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Inside Earth – Spring 1999 6 Cave Research Foundation in Redwood Canyon: It was another successful summer in lower Redwood Canyon as the Cave Research Foundation (CRF) mounted numerous weekend expeditions. Trips this year continued work on many past projects including survey, hydrologic research, maintenance of the canyon's facilities, and restoration in Lilburn’s Cave Survey work in the cave was done in support of the quadrangle map set that is currently in production. While many of the more than 80 maps have been completed, many more remain to be finished. Coordinating the project and the chief cartographer is Peter Bosted. Other cartographers are Brad Hacker, John Tinsley, Bill Frantz and Joel Despain. Unfortunately a plan to take two bear boxes into the canyon this year failed due to communication problems concerning their size and weight. We will attempt to get these bear boxes to the research cabin in 1999. Cave Research Foundation in Mineral King: It was a momentous year for cavers in Mineral King. The 21-acre White Chief property, which contains 12 caves including the longest cave in Mineral King, was acquired by the Park Service. This gave CRF surveyors full access to White Chief Cave By the end of this fall much of this extensive mazy, multi-level cave had been surveyed. Several years of effort in Cirque Cave were also completed this year by Roger Mortimer, who finished a fine map of this unusual cave. The map documents 1700 feet of passages and rooms including House Cave the Lake Room and the Mud Room. Overall the cave is "u" shaped. The Mineral King project also extended to the northern end of Mineral King this year with work in Jordan Cave and Empire Mine Cave Survey work was started but not completed in both caves. Other Survey and Biology Projects: Survey work also took place this summer in Clough Cave Though the cave had been mapped in the 60s, the Park lacked data and the map was incomplete. To protect the bats that have been moving back into the cave, the survey was done at night and some of the cavers' lights contained a red filter. Bats are less sensitive to red light. Survey work in Carmoe Crevice and Salamander Cave was also completed in 1998. Carmoe is 1,500 feet (454 meters) long and 210 feet (64 meters) deep. Initial biological inventories were also conducted in both caves. Paleo-magnetic Dating: Sediment samples were collected on several trips to Crystal Bear Den Hurricane and Clough caves in late summer. The sediments will be analyzed by Dr. Ira Sasowsky from Akron State University. The point of the analysis is to determine the general age of the sediments based upon the orientation of small magnetic particles within the dirt and clay. As you may be aware, the earth's magnetic poles wander and occasionally switch. At times in the Earth's past the positive end of the Earth becomes the South Pole, and the negative end the North Pole. When magnetized sediments settle out of water they orient based upon where the positive and negative ends of the earth lie. Sediments are referred to as normal or reversed if the magnetic sediments in them are oriented toward the North Pole or South Pole respectively. The last switch of the Earth's magnetic field was more than 710 thousand years ago. It is very possible, perhaps even likely, that no cave sediments in the Park are that old. In the least, if all of the samples are normally magnetized, we will have established a maximum age for these caves. Results are expected back in the spring. Park Employee Participation : A concerted effort was made this year to include park research and resource management personnel in caving trips. There are several reasons for this. For one thing, we needed the help; also by having park employees participate in trips we hoped to gain their appreciation for this significant, but little known part of the park. Park employees helped survey for isopods and millipedes in Crystal Cave and surveyed in Soldier's and Clough Caves. Mining Inventory: A significant effort was undertaken during the summer of 1998 to complete basic inventories of the abandoned mining sites around the park. Most of this mining activity took place in 18th Century. Special funding from the Geologic Resources Division helped pay for the work last summer. Mines in Cedar Grove, Redwood Canyon, Mineral King, and along the Middle Fork of the Kings River in the parks backcountry were all visited. Inventories attempt to assess the mine sites as threats to human safety and as environmental hazards. In general, it was found that park mines are small, safe and pose no environmental threat. However, a few sites may be reexamined to determine if mitigation of the site might be needed. 1998-1999 WINTER PROJECTS A number of office based projects will be undertaken this winter. It is hoped that we will complete maps of Hurricane Crawl, Carmoe Crevice, Panorama and Clough Caves. In addition I hope to complete at least two Lilburn quadrangles in support of Peter Bosted's huge effort to complete the quad set for the cave. The Crystal Cave book will be thoroughly revised this year with an emphasis on a new layout, an update of the Geology and History Chapters, and inclusion of several maps of the cave. Data from the 1988 biological inventories and from a few mineralogical features documented in Crystal Cave will be entered in a database this winter as preparation for their inclusion in as Arcview GIS coverage of caves and their resources. 1988 and 1987 radon exposure calculations for the Crystal Cave staff were completed in December.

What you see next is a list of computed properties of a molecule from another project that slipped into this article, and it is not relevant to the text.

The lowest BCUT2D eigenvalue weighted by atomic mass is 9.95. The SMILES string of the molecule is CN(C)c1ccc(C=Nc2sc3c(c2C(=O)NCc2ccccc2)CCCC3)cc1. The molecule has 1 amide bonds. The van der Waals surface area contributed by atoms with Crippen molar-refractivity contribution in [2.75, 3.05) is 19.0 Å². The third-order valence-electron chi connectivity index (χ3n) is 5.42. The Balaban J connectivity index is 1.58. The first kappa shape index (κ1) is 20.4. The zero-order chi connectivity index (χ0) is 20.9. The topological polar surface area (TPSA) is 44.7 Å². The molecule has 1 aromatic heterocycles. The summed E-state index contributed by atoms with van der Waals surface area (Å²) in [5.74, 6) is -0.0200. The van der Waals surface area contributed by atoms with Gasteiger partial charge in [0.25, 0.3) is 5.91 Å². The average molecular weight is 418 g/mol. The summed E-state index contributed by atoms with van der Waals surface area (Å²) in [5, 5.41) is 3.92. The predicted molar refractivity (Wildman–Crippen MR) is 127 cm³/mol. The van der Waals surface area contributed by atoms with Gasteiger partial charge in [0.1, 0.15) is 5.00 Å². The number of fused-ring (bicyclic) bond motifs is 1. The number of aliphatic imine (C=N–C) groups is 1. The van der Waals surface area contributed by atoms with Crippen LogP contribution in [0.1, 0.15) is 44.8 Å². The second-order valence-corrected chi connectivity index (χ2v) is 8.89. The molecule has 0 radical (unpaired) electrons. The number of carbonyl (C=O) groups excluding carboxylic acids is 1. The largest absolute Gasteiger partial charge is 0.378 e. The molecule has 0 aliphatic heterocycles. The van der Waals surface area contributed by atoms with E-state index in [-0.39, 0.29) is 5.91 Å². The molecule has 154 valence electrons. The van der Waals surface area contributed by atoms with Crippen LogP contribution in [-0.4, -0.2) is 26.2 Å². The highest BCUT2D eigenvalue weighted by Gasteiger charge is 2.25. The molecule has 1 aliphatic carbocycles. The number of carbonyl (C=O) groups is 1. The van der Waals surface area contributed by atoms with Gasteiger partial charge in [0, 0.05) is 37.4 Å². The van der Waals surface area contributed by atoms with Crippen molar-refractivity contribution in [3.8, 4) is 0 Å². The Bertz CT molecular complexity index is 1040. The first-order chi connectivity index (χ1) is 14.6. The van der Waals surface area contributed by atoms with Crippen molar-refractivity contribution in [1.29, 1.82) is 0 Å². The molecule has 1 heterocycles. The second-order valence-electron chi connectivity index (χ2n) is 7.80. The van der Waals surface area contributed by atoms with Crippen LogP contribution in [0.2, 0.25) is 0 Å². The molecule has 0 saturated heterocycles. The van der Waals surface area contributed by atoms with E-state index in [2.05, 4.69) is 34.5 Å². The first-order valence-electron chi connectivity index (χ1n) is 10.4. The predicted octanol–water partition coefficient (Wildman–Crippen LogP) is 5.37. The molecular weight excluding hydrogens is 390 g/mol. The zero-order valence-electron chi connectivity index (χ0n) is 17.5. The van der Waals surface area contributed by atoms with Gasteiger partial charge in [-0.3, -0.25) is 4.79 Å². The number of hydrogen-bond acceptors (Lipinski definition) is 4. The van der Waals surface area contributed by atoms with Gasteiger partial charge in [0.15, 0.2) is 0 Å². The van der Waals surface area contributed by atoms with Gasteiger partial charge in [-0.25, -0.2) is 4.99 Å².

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Inside Earth – Spring 1999 7Wind Cave National Parkby Rod Horrocks Wind Cave recently said goodbye to long-term Cave Management Specialist, Jim Nepstad, who is pursuing other career goals. Jim’s legacy included addressing critical sewer line and parking lot runoff issues over the cave while directing the cave survey to 81 miles. Rod Horrocks was chosen as Jim’s replacement and is currently trying to assimilate large quantities of information left by Jim. Currently, Rod is working on identifying cave management issues and determining the direction that the cave management program will go at Wind Cave National Park. Thus far, Rod has reworked the Wind Cave inventory form and procedures, simplifying and standardizing it while adding some new data fields and procedures. He has also prepared a new, more detailed map of the tour routes of the cave for cave management and maintenance purposes and updated Wind Cave Happenings for 1998 (summary of cave survey work in 1998). Marc Ohms has left Jewel Cave and is now Rod’s fulltime assistant. Marc has recently finalized a Black Hills cave and karst bibliography. He also checked the Wind Cave survey data set for errors, looking for blunders and incorrect tie-ins. He identified numerous mistakes, correcting many bad loop-closures. He has also created a new photo catalog of features that are on the cave inventory at Wind Cave We are currently working with Mike Wiles at nearby Jewel Cave National Monument in an attempt to standardize cave management within the Black Hills. We are also preparing to host the fifth annual Wind/Jewel Cave Restoration Camp, to be held in May. Kathy Petty and Sandy Kramer will be assisting with the direction of 20 cavers from eight states and Canada for the camp. Work is also continuing on the new elevators. It is hoped that they will be operating by the end of May. Recent survey and inventory work in Wind Cave has concentrated in the Colorado Grotto, Historic and HalfMile Hall sections of the cave. Marc Ohms discovered a major new lake below the Historic Section of the cave, the first large lake found outside of the Lakes Section of the cave. He also discovered a large room beyond the former eastern perimeter of the cave. The area had lots of airflow, but only led to 800 feet of survey. The current surveyed length of Wind Cave is 83.27 miles, making it the eighth longest cave in the world and the fifth longest in the U.S.CAVE RESEARCH FOUNDATION PROGRAMS by Mike YocumThe Cave Research Foundation (CRF) has established two programs to help agencies and other organizations manage and protect cave resources. These programs are the Geographic Information Systems (GIS) Resource Development Program and the Educational Resource Development Program. The goal of the GIS Resource Development Program is to assist CRF personnel, federal agency staff, and others in accessing and utilizing spatial data, GIS applications, and other software tools for the purpose of cave and karst resource management. A longer-term goal is to use GIS to develop a collective knowledge and support base for cave conservation, protection and management. Many federal agencies face increasing responsibilities coupled with decreasing staff and budgets. Resource managers often need answers to questions requiring information from many separate data sources. Traditionally, providing these answers can be a timeconsuming and labor intensive task. The integration of separate data sets via the medium of GIS makes such questions simple requests that are easily answered. The answers can be displayed graphically as well as in tabular or chart form. The spatial analysis and data querying functions of GIS make it possible to ask and easily answer questions such as, "How many cave salamanders are within a given area?" "How much known cave passage is under a specific surface area?" "Where do we have cave resources within five hundred feet of a logging area, populations of endangered species, and slopes greater than fifteen percent?" A well-planned GIS system is invaluable to organizations that have minimal staff yet require high quality data management to aid in the decision-making processes of cave and karst conservation and protection. The development of a GIS that is a comprehensive system for identifying resources, assessing and monitoring cumulative effects, and defining acceptable limits of biophysical changes, requires time and effort to develop. CRF's program offers assistance in developing a GIS plan, as well as training, on-going technical assistance, and access to the most accurate sets of spatial data required for implementing the plan. The second program, the Educational Resource Development Program has a general aim of making information about cave and karst resources more widely available through the development of audiovisual and multimedia educational materials. This program has two primary goals: The first is the development and dissemination of educational resources (primarily